Syncing Temperature and Humidity for Better Yields in your Marijuana Garden
In his 20 years of growing cannabis, and in his current role as chief cultivation officer of Green Dragon Co-op, Glenn Standridge has heard more than his share of wives’ tales about how to avoid yield-crushing plant diseases like powdery mildew.
While there aren’t any secrets or myths to stop these diseases, Standridge said there is a nearly foolproof way to prevent infection—controlling your environment.
If done correctly, managing environmental conditions and eradicating disease can allow you to not only keep all of your crop, but also improve growth and yields. Doing this, first, requires an understanding of how temperature and humidity work together.
The relationship between temperature & humidity
To put it simply, if temperature increases, relative humidity (RH) decreases. Temperature plays a role in how much water the air can hold at any given time, and variations in temperature cause humidity levels to fluctuate. Maintaining a stable relationship between these two factors creates a predictable environment that allows you to control your plants’ ability to transpire, and ultimately helps you produce bigger, better buds.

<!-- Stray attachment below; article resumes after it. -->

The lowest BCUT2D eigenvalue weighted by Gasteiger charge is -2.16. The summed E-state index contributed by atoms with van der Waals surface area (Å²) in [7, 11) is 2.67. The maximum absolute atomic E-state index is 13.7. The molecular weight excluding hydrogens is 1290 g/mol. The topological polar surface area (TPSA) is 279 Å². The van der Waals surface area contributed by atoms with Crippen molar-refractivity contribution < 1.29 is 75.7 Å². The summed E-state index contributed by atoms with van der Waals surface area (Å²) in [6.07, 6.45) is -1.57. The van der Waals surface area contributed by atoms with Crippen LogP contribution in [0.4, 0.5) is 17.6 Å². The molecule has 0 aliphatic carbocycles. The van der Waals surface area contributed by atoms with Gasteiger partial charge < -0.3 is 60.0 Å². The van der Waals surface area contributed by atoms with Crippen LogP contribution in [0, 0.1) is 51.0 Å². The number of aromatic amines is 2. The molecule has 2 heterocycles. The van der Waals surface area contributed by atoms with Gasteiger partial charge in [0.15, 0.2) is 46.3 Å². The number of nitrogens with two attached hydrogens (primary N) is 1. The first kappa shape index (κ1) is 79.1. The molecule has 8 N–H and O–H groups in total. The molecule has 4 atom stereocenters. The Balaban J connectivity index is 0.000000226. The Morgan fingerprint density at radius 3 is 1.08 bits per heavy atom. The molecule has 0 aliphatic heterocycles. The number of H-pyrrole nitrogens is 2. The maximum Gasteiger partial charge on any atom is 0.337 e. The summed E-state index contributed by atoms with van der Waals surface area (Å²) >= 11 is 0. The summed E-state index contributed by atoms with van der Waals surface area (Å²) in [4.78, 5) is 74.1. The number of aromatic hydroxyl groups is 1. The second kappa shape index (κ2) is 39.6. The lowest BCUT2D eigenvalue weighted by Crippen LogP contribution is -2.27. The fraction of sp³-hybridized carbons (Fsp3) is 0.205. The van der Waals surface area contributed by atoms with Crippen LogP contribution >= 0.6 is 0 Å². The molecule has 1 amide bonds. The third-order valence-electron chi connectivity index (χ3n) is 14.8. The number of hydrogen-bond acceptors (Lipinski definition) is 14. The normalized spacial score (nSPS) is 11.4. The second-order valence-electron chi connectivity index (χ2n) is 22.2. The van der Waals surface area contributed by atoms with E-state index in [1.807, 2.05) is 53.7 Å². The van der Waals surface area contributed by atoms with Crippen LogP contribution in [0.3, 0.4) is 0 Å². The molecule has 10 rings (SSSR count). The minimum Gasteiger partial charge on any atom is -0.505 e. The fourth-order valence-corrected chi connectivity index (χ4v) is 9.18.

Vapor pressure deficit (VPD), the industry’s latest buzzword, is a concept that describes the relationship between temperature and humidity. But Standridge said what really matters isn’t the term; it’s more important to understand how moisture and pressure affect a plant’s ability to breathe and transpire.
A plant that’s been warmed up by grow room lighting and kept in an environment with a consistent temperature will maintain its transpiration and growth rate. However, a cold plant in a warm environment is a different story.
When the plant is cold and the room is warm, condensation is likely to form because the plant's surface is cooler than the air around it. Moisture droplets held in the warm air will settle and condense on the plants, creating wet surfaces and a prime environment for bacteria and fungi to grow—including two of the most feared plant diseases within the cannabis industry: botrytis cinerea (bud rot) and powdery mildew.
Air conditioning isn’t enough
Taking moisture out of the air is an important first step to prevent condensation. Standridge said when people come to him experiencing problems with molds and mildews in their own grow operations, he can quickly spot the problem—dehumidification hasn’t been taken seriously.
Standridge said often times people have one, small dehumidifier in a space that requires several commercial units capable of removing large quantities of water from the air. Also, they try to get around the rest of their dehumidification problems by using more air conditioning.
While it’s tempting to think that simply adding air conditioning can keep temperatures balanced and air dry, that’s not the case. Air conditioning units don’t keep air dry enough, and what’s more is that these cooling units can create their own fluctuation in temperature (when sized incorrectly), which directly impacts the humidity of grow rooms.